Bob Dylan on Guns - The American Spectator | USA News and Politics
Bob Dylan on Guns

YouTube, that visual repository of everything forgotten, contains a 1993 interview from 1960s counterculture hero Bob Dylan airing heretical views on gun control that deserves a second look given the current debate.

The man behind the microphone appears guilty of the same sin committed by so many of Dylan’s admirers: projection. They imagine their hero’s words as ones they would say, albeit in a less oracular, lyrical way. So, when he embraces Christianity or watches boxing or goes positively-fourth-street on members of the press, they provide explanations for why Bob Dylan was not himself that day, which is their way of saying Bob Dylan was not themselves that day.

The MTV interviewer, annoying Dylan—a notoriously difficult man to interview—asks about the sources of teen violence.

“Television causes all that violence,” the songwriter tells the television interviewer. “That’s my opinion. People see that on TV and want to do it. That’s just my opinion. TV, in my mind, forms people’s opinions.”

The interviewer, presupposing Dylan’s views, nudges the songwriter on whether he thinks America contains too many guns (it sounds like one of those questions with a right-or-wrong answer). “I don’t think there’s enough guns,” the future Nobel laureate says.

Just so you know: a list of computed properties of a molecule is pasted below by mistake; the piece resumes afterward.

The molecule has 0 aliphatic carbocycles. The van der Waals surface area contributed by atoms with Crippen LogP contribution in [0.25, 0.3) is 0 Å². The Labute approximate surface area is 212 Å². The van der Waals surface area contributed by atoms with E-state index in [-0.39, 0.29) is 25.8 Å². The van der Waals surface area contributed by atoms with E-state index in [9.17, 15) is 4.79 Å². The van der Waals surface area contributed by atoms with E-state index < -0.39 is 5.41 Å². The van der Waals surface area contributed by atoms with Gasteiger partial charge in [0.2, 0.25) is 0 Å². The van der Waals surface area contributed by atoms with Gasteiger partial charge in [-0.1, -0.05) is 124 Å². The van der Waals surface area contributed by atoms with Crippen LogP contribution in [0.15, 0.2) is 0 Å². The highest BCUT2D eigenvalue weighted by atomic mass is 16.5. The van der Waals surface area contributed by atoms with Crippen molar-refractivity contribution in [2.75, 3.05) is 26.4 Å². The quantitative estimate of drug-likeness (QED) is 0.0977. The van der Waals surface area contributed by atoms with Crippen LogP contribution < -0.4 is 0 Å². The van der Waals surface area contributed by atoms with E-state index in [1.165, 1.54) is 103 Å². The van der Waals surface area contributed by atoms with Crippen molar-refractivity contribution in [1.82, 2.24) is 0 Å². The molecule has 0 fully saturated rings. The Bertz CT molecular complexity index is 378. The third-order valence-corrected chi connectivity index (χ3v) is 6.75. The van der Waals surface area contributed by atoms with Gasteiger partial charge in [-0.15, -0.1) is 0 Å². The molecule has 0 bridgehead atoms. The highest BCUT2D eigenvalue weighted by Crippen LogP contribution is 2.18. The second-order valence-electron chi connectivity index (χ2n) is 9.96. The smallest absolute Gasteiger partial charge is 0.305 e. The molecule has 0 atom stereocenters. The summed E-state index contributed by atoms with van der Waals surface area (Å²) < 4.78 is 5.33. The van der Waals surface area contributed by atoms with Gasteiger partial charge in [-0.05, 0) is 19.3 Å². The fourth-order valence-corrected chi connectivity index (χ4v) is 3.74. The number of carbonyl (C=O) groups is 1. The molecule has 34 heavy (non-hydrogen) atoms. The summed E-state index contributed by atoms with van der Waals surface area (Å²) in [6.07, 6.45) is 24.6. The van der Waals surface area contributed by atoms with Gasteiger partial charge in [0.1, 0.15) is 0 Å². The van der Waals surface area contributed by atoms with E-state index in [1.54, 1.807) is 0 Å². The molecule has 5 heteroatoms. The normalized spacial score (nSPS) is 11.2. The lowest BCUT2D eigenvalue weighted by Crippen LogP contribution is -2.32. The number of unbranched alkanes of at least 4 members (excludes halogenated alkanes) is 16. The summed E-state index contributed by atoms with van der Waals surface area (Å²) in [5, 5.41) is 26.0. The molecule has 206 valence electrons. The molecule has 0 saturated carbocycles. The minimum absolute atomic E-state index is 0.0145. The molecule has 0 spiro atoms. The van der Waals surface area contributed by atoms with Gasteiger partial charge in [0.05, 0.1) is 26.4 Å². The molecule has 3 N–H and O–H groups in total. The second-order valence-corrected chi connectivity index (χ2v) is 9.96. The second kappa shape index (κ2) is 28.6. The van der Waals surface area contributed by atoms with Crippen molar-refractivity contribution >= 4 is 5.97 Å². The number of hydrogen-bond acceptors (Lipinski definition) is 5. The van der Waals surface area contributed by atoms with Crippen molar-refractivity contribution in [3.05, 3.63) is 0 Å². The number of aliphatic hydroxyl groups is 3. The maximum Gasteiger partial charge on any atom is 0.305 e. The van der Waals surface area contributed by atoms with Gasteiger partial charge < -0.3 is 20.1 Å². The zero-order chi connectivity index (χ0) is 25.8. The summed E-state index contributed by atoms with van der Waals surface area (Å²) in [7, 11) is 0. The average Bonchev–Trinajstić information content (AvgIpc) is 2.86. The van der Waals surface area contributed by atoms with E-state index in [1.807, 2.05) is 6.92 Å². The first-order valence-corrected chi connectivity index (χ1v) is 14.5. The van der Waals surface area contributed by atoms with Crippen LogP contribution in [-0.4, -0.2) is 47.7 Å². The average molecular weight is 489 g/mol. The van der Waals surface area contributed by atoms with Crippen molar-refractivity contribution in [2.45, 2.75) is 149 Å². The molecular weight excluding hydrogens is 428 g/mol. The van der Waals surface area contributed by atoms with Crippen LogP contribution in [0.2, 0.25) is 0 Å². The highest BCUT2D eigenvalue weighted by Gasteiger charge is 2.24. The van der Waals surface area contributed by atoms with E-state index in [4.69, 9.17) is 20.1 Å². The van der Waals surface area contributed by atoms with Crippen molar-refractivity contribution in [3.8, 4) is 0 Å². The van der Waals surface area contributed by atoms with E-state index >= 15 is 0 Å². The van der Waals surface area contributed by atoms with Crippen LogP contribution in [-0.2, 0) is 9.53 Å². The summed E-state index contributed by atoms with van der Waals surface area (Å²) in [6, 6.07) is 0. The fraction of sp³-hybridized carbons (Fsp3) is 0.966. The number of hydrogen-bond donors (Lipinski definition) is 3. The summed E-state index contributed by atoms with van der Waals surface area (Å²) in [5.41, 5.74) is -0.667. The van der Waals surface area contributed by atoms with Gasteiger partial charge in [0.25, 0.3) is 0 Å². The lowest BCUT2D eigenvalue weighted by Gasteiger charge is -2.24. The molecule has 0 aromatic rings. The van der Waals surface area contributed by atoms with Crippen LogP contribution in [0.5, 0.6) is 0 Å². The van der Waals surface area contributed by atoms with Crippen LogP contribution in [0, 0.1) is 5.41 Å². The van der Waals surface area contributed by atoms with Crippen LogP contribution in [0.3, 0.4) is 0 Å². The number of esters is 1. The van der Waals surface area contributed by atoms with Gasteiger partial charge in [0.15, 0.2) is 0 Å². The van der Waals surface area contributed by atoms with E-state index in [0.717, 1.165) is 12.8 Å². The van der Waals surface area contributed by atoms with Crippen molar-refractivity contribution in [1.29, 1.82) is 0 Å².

By this point, Dylan, apparently judging his interrogator guilty blowing an “Idiot Wind,” becomes playful but in a cantankerous way. When asked where teens get their guns, Dylan deadpans: “They get ’em in a toy store.”

And with that, the man whose words The Weathermen famously misinterpreted, again left his audience scrambling to deduce his meaning. Good artists tend to do that.

Daniel J. Flynn
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Daniel J. Flynn, a senior editor of The American Spectator, is the author of Cult City: Harvey Milk, Jim Jones, and 10 Days That Shook San Francisco (ISI Books, 2018), The War on Football (Regnery, 2013), Blue Collar Intellectuals (ISI Books, 2011), A Conservative History of the American Left (Crown Forum, 2008), Intellectual Morons (Crown Forum, 2004), and Why the Left Hates America (Prima Forum, 2002). His articles have appeared in the Los Angeles Times, Chicago Tribune, Boston Globe, New York Post, City Journal, National Review, and his own website,   
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